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Bo'ness Memorial to Mining is unveiled
Mining Memorial Winding Wheel

The Memorial to Mining and the long history of minings and the miners of Bo'ness, past and present, was unveiled at a ceremony today Saturday 26 May 2007 at 11.15am.

First proposed in 1992 by provost and long-serving politician, Charlie Sneddon, the long awaited day finally arrived.

The event was heralded by a procession headed by Bo'ness Pipe Band and the Kinneil and Unisor Brass Band to the site on Union Street, just north-east of the Seafield Place car park.

Kinneil and Unison Band
Kinneil and Unison Band

The project was orginally undertaken by Bo'ness Community Council with the current chairman, Bill Bruce, being a long term supporter.

Joint Community Council & Bonnie Bo'ness Project

With the addition of representatives from Bonnie Bo'ness on the Community Council it became a joint project and the search for funding was started.

The design is representative of a mine winding wheel and although in an upright position as part of the memorial it would have been used in a horizontal position in operation.

Some of the waiting crowd
Some of the waiting crowd

Encouraged by the weather being kind in only threatening to dampen the proceedings with only a hint of a shower, a good crowd was in attendance to hear Guy Goodwin, Bonnie Bo'ness representative, open the proceedings with a history of the project leading up to today's ceremony.

Long history of coal mining in Bo'ness

Guy Goodwin, Bonnie Bo'ness gives outline of history of the project Guy Goodwin, Bonnie Bo'ness gives outline of history of the project

He described the long association with coal in Bo'ness dating back 900 years to the monks at Carriden collecting it from exposed outcrops and the industry and mines that developed and in operation until very recently.

He acknowledged the support of the funders including BP and Falkirk Environment Trust.

He also thanked Falkirk Council for both their support and the help received both in financial terms and advice from various departments without which the project could not have been realised and Fiona Fisher the project designer.

Plaque design produced by local childrenPlaque design produced by local childrenPlaque design produced by local childrenPlaque design produced by local childrenPlaque design produced by local children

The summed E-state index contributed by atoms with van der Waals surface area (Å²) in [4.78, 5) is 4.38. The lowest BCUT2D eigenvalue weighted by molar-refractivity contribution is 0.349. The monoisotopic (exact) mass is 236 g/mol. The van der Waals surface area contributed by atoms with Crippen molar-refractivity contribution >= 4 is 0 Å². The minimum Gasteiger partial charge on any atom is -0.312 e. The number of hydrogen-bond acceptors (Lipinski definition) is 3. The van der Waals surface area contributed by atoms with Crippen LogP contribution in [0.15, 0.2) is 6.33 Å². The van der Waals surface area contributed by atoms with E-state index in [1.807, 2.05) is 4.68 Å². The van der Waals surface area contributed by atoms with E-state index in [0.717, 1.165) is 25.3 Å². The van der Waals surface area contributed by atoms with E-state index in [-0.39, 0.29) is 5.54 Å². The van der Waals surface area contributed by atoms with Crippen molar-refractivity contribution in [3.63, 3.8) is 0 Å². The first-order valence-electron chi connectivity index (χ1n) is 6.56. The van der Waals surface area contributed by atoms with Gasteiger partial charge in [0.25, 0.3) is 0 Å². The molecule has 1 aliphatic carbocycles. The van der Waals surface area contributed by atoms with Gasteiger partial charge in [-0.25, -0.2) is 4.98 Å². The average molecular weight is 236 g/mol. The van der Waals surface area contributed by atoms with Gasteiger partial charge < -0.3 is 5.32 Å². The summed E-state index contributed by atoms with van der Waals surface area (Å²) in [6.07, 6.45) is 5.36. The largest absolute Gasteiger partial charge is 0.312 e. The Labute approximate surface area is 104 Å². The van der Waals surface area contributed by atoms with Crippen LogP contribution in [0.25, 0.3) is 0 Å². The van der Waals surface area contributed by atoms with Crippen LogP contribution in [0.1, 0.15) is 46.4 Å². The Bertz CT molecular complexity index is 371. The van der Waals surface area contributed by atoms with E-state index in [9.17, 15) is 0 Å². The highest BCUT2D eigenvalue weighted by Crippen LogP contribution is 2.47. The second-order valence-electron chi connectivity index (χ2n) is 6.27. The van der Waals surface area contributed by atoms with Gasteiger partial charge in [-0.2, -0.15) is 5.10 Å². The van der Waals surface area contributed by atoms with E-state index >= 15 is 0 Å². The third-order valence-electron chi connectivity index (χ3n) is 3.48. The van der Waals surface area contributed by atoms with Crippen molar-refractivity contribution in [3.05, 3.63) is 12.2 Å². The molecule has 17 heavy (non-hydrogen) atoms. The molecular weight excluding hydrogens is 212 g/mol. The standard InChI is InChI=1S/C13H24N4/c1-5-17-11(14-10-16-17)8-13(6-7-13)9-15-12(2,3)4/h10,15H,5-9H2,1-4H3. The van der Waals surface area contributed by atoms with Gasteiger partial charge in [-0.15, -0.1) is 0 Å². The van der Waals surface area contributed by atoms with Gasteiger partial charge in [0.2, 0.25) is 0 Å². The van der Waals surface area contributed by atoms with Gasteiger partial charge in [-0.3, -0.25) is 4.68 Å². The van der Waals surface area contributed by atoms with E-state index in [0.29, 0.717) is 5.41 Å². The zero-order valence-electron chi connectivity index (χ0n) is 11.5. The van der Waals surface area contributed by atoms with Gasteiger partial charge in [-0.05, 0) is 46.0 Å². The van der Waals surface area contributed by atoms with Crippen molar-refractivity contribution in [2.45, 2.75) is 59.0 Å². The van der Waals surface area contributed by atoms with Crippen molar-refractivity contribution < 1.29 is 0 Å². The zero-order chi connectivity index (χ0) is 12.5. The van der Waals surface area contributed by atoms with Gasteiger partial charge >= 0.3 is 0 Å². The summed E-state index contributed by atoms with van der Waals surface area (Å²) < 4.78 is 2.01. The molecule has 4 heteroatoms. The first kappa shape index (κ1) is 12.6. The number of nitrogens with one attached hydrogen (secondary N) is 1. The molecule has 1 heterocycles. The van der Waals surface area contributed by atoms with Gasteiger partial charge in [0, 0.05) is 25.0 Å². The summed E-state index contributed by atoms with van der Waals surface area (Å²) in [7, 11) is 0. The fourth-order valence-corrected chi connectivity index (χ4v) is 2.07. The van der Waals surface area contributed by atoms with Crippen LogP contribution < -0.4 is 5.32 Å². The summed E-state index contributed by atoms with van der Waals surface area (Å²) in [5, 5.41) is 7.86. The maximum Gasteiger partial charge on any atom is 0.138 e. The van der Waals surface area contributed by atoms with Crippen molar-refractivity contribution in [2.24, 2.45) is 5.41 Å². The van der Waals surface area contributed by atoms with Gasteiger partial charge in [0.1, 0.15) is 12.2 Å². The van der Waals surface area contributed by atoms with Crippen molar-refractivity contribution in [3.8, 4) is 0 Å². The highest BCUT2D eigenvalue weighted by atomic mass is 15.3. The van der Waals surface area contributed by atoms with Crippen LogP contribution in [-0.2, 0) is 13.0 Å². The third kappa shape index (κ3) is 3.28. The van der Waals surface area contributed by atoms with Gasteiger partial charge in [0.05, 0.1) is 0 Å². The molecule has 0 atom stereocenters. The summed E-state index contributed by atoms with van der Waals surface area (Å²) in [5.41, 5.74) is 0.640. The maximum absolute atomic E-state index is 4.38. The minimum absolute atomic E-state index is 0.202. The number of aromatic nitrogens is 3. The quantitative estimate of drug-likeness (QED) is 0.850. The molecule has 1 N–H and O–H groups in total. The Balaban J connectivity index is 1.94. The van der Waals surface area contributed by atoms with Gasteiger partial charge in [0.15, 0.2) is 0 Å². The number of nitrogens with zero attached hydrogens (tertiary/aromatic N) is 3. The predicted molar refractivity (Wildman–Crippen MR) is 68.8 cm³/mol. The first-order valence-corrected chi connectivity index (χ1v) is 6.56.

Art contribution from local schools

He thanked Yvonne McBlain, Falkirk Council Education Art Support, for the contribution she made in organising the art works the local children from Bo'ness schools had done which were now on display as part of the memorial in the form of plaques representing the long history of coal mining in Bo'ness.

The five plaques were chosen from a range designed by children from the Bo'ness primary schools as scraperboard artworks and etched into polished granite blocks.

They are embedded into the low wall surrounding the memorial wheel.

Local Historian Ian Scott

He then invited local historian and Bo'nessophile, Ian Scott, to say a few words about the importance of coal in the Bo'ness area.

Ian Scott confirmed the historical importance of coal and said that the 900 years mentioned was only the earliest recorded reference and that it had probably been used by earlier settled people going back much further in time.

As an indication of the importance of coal in the develpment of Bo'ness he showed a map with over 200 mines of various types spread throughout what is now the town of Bo'ness.

Its historical contribution was emphasised by the history of Bo'ness harbour which at one time was the most important port on the Forth both for the export of coal and the import of pit props to 'support' the growing mining industry.

The unveiling of the Mining Memorial

Bill Bruce, chairman of Bo'ness Community Council then invited the oldest able resident miner of Bo'ness together with the Bo'ness Children's Fair Festival Queen to perform the unveiling by removing the Saltire flag from the commemorative display board.

The Fair Queen then proceeded to lay a floral tribute in front of the memorial wheel.


The Rev. Albert Bogle of St Andrews Church, gave a commemoration speech, followed by a short prayer and led the singing of a hymn by the assembled crowd to complete the ceremony.

It was left to Bill Kelly, chairman of the Mining Memorial sub-group of the Community Council to thank all those who had participated, helped and contributed to the success of the project both in the past leading up to the commemoration and on the day itself.

He thanked the children for their valuable input and hoped that the Memorial to Mining in Bo'ness would stand as a monument to the past history of the contribution of coal in the development of Bo'ness and as a reminder for the community both now and for future generations.

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